Why does this photo represent positivity to you? “My positive first impression of Adancech is confirmed by her interactions with other people. She was smiling andglowing in the sunlight as I photographed her on the coffee farm.

Adanchech is the story of a single mother from an impoverished village in Ethiopia who 10 years after dropping out and giving birth to five children, was able to go back to school. It is a truly exceptional story. The energy, enthusiasm, and hope that she has shown for her second chance in life taught me that you could start all over again regardless of the past challenges”.

 

Karel Prinsloo

@karelprinsloo

Karel Prinsloo is an award-winning African photographer. He works for many NGO’s and news organisations throughout Africa and is one of Arete’s main photographers.

Tell us about the photo: “Children and a teacher walk past a United Nations Population Fund (UNFPA) health centre in the Mandruzi Resettlement neighbourhood, Mozambique. Mozambique continues to be impacted by the climate crisis and has yet to fully recover from the devastation of Cyclone Ida in 2019”.

Why does this photo represent positivity to you? “I like the picture as it shows children playing without a care in the world despite their dire circumstances. They are living for the moment, a lesson we all learned this year”.

 

Kevin Ouma

A Kenyan based photographer, Kevin recently worked with us on a project for the World Food Programme.

Tell us about the photo: “Muhumad holds tomatoes she grows in her garden in Ceel-Hume Village , Somaliand. In Somaliland, the main overall issues affecting food security are the lack of access to safe water for human consumption, agriculture and livestock production, as well as seasonal hunger due to insufficient food and income at certain times of the year”.

Why does this photo represent positivity to you? “Even in adversity, there is still room for hope. Living in a post-conflict environment Muhammad has not been put down; she has put together a small garden that provides good food for her family and extra to sell and earn a living. Adversity will come just as Covid-19 has, but we can emerge stronger”.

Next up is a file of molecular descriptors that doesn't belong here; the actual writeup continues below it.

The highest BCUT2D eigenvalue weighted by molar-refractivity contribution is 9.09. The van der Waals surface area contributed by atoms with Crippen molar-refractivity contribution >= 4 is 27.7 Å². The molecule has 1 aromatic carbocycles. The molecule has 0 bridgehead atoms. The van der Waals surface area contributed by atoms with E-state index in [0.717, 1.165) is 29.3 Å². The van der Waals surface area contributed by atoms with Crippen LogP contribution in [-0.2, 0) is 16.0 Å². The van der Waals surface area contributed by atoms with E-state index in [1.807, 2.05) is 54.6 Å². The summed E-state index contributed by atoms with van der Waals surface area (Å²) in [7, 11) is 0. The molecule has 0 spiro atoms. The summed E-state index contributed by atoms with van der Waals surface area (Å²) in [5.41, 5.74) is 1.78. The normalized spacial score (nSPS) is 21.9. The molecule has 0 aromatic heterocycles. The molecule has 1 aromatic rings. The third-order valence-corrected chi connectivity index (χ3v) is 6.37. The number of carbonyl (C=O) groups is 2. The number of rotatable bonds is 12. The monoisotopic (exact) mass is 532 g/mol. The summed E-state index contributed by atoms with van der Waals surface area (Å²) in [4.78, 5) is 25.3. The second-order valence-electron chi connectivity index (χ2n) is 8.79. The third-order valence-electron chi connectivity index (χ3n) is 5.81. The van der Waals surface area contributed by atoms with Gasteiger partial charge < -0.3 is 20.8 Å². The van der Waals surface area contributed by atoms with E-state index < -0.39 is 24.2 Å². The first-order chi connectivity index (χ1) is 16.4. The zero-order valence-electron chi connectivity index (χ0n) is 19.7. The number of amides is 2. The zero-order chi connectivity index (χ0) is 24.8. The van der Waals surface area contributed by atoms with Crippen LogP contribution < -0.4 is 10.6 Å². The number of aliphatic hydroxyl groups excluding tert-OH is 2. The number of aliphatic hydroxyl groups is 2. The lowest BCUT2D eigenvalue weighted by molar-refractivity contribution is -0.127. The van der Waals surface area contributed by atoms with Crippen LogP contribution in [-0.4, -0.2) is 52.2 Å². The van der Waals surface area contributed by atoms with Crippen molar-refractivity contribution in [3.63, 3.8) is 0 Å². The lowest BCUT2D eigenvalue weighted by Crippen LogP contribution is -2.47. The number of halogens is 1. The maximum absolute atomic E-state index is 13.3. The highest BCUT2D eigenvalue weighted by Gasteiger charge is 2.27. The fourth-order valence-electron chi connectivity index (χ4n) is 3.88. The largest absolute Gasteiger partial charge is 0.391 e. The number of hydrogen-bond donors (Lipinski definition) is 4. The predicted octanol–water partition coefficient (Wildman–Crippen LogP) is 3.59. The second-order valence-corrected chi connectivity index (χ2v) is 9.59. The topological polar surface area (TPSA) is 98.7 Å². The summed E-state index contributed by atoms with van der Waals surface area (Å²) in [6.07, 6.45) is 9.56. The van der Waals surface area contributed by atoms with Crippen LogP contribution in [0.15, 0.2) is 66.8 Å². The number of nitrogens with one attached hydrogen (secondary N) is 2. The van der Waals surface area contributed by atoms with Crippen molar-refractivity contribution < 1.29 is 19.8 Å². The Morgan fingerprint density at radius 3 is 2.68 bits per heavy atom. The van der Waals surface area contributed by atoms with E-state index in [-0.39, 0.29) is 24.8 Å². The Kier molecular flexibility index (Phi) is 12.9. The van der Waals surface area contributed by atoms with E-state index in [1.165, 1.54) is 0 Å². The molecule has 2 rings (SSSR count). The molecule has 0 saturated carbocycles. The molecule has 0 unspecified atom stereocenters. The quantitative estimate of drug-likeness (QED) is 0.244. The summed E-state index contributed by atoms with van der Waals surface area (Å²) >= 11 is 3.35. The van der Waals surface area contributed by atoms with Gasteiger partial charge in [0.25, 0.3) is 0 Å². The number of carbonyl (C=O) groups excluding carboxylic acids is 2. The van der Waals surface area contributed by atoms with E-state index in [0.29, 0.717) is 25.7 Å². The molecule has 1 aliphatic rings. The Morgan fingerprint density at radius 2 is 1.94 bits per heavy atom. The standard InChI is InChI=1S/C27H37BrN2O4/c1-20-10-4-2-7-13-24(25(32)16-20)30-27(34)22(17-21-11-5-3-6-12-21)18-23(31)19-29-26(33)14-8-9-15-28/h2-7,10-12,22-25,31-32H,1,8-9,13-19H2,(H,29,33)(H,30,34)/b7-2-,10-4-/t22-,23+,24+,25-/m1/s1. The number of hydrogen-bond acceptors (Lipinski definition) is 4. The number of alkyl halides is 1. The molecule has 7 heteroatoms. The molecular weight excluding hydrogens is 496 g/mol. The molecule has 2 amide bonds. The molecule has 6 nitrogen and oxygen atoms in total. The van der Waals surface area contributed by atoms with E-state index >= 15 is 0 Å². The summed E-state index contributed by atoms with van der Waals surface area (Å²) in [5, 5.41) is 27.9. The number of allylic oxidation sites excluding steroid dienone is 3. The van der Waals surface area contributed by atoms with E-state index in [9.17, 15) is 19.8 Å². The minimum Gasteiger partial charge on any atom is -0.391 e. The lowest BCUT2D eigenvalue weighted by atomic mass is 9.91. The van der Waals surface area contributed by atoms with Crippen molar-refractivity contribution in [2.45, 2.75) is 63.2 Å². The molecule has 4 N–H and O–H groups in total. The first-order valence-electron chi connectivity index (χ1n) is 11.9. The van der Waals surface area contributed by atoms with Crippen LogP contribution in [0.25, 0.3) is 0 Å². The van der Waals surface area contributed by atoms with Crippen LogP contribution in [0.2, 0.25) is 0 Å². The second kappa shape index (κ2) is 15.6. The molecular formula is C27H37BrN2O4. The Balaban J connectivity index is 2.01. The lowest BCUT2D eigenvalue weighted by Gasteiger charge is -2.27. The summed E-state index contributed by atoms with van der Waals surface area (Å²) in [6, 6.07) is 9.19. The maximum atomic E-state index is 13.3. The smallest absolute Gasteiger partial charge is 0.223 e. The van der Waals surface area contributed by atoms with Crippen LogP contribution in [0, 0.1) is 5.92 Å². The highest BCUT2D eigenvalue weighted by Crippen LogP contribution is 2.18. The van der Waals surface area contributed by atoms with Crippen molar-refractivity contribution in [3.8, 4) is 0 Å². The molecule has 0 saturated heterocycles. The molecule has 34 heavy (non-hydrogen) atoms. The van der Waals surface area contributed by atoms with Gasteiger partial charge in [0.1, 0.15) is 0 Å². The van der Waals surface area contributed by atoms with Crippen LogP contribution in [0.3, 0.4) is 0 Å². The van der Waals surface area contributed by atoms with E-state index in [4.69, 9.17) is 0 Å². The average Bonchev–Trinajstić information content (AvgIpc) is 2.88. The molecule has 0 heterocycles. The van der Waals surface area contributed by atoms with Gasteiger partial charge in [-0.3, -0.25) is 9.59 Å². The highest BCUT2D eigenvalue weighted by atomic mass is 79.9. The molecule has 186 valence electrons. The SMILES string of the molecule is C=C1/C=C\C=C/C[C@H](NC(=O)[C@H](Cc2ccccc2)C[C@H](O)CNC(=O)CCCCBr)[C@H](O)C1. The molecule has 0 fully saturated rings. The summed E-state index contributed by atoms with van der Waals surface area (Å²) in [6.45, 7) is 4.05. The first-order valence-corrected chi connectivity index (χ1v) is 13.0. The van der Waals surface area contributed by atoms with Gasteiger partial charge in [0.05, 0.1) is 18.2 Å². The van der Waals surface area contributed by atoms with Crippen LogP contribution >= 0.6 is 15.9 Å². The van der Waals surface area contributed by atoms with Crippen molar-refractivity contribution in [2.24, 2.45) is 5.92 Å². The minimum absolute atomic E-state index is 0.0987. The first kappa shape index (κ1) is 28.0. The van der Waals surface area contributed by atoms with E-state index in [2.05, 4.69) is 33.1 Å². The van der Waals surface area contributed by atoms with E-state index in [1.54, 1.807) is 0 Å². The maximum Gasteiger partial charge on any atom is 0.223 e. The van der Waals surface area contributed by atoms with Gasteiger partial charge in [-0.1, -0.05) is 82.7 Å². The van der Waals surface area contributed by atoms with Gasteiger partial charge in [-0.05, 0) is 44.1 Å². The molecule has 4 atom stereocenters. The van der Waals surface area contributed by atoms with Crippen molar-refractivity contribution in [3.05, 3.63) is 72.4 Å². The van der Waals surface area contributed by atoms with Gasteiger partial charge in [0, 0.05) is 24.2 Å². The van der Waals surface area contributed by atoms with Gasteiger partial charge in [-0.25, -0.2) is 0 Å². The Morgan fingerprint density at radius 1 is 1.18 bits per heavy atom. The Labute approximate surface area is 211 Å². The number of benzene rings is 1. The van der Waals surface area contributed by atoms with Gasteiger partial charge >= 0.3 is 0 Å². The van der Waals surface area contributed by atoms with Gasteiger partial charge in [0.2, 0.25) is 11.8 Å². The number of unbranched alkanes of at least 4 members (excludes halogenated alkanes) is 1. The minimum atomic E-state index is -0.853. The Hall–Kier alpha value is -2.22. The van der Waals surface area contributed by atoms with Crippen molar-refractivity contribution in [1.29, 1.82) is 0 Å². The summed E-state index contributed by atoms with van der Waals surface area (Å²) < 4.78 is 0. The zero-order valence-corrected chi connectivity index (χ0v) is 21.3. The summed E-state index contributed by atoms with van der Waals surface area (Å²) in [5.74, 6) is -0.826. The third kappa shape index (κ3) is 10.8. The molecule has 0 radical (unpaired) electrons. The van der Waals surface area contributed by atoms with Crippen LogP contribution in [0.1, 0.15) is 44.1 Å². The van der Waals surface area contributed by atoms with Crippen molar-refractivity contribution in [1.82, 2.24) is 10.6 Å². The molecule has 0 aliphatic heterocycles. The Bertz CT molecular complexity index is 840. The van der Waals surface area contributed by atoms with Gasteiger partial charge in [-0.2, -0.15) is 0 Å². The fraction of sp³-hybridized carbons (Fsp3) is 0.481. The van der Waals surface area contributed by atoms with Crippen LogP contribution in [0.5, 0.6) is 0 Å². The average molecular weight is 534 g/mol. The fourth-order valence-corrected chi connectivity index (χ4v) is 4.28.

Brian Ongoro

@brian_ongoro

A photographer based in Kisumu, Kenya, Brian covers East African and is an avid contributor to the AFP.

Tell us about the photo: “This photograph was taken in Kisumu, western Kenya during a cleanup exercise by a group of students. The students came out to clean areas surrounding Lake Victoria and a game park that is also next to the lake. Waves from the lake bring to shore plastics and other waste found in the lake.

The students have been home since March when schools were closed due to the spread of COVID-19. The students decided to organise themselves and spend their time at home cleaning up their environment. They want to engage in activities to help find solutions to the world’s problems — which they can participate in while they wait for infections from COVID-19 to reduce so that they can return to school.

Why does this photo represent positivity to you? “To me, this photograph shows that despite the challenges we are facing from COVID-19 and a lot of restrictions around the world, instead of just sitting and waiting for medical experts who are focusing on finding a vaccine for COVID-19, people can still focus their time and energy trying to solve other pressing issues”.

 

Roshni Lodhia

@roshni.lodhia

Roshni describes herself as a photographer for people, culture and conversation.

Growing up in Tanzania, Roshni found her calling in telling stories of grassroots conservation efforts through photography and film. Her work is unique in the way she captures light and the human spirit. Roshni has worked for conservation organisations, including The Nature Conservancy, in Tanzania, Kenya, Gabon, Seychelles, South Africa and India.

Tell us about the photo: “Joy and Antoney playing on their ancestral land in Paradamat, Kenya. Only a few kilometres away, zebras are grazing. It represents harmony between wildlife and humans.

This image is part of a series telling the story of Johnson Soit. Johnson Soit agreed to remove the fence on the land that he has leased out to Paradamat Conservancy Area to allow the wildlife to move freely. He says: “I agreed for the wild animals to roam around because that benefits us. From the lease payments, I pay my children’s school fees.”

Our award-winning journalists and content specialists are eager to help you make a difference. Contact us to find out how we can tailor our expertise to meet your needs.